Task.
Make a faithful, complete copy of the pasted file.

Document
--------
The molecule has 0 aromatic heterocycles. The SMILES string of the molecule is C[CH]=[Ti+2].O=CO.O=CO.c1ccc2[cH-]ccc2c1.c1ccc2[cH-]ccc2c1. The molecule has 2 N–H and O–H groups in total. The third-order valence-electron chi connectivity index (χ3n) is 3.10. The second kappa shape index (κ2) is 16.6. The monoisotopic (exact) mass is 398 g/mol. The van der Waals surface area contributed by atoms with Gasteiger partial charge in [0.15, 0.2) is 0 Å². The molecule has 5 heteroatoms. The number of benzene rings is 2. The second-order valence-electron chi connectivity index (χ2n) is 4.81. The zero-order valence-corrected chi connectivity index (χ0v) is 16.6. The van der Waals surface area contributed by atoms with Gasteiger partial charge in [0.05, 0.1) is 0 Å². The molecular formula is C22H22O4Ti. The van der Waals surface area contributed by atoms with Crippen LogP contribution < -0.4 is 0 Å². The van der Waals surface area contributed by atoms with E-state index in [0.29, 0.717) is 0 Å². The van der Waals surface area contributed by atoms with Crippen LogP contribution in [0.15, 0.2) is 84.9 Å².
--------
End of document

The molecule has 0 aromatic heterocycles. The SMILES string of the molecule is C[CH]=[Ti+2].O=CO.O=CO.c1ccc2[cH-]ccc2c1.c1ccc2[cH-]ccc2c1. The molecule has 2 N–H and O–H groups in total. The third-order valence-electron chi connectivity index (χ3n) is 3.10. The second kappa shape index (κ2) is 16.6. The monoisotopic (exact) mass is 398 g/mol. The van der Waals surface area contributed by atoms with Gasteiger partial charge in [0.15, 0.2) is 0 Å². The molecule has 5 heteroatoms. The number of benzene rings is 2. The second-order valence-electron chi connectivity index (χ2n) is 4.81. The zero-order valence-corrected chi connectivity index (χ0v) is 16.6. The van der Waals surface area contributed by atoms with Gasteiger partial charge in [0.05, 0.1) is 0 Å². The molecular formula is C22H22O4Ti. The van der Waals surface area contributed by atoms with Crippen LogP contribution < -0.4 is 0 Å². The van der Waals surface area contributed by atoms with E-state index in [0.29, 0.717) is 0 Å². The van der Waals surface area contributed by atoms with Crippen LogP contribution in [0.15, 0.2) is 84.9 Å².